This summer, I went through a period of feeling sorry for myself. Perhaps it is the universality of social media, but I realized so many of my friends spent a greater part of their weekends enjoying themselves and spending time with others. I work every Sunday and have done so every week for 31 years. Part of my commitment as a pastor is to serve others in the teaching ministry. This, by our cultural tradition, necessitates I work every Sunday. For some reason, I felt resentful as I watched my friends and loved ones enjoying something I can never have. As a result, I moped through July. At one point, I even voiced my frustrations on Facebook. The next day, I received a beautiful email from a young man I had not spoken to in 21 years. He told me the story of how he had lost his job and came to the town I was living in to work in a warehouse. He was a professional and felt like a failure doing manual labor. He remarked about a sermon I preached during that season in his life. It was about living deliberately and choosing how we will spend each day as God moves us on to his goal. He told me how that morning he committed himself to doing the next thing God showed him and would keep doing it the rest of his life. This man is now working at an incredible job and has leveraged it into a unique ministry. He thanked me profusely for the sacrifice I had given to surrender my Sunday to teach him.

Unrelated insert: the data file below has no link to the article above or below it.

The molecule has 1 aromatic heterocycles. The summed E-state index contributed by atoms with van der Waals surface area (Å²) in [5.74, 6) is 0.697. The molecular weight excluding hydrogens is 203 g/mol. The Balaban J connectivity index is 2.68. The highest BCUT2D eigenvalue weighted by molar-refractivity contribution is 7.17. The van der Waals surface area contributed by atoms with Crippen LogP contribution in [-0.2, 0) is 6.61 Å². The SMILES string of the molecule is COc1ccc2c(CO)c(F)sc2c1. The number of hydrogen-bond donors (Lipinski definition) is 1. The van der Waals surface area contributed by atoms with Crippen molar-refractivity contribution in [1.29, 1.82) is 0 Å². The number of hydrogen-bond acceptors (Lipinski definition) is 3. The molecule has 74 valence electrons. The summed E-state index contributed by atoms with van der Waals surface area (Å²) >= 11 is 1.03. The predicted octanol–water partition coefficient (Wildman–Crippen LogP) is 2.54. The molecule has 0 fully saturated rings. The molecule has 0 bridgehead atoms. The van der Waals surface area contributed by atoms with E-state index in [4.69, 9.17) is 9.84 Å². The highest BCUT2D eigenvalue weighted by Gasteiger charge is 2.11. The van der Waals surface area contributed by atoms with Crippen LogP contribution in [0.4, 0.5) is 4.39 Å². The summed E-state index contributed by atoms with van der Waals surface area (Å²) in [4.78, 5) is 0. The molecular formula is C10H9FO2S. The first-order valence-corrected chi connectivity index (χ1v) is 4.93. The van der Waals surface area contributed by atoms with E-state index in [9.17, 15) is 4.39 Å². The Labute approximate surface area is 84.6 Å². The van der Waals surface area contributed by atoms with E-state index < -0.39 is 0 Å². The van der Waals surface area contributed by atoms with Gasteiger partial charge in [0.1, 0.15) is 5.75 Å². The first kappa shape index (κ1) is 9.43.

I wept. I realized after reading the email that my efforts had been worth it. I was able to thank God and my passion (which had left me during my moping) was renewed with greater vigor than before. Thanksgiving will do that. We absolutely need to look back and see what God has done through us at times. It will be a great moment of reflection and joy.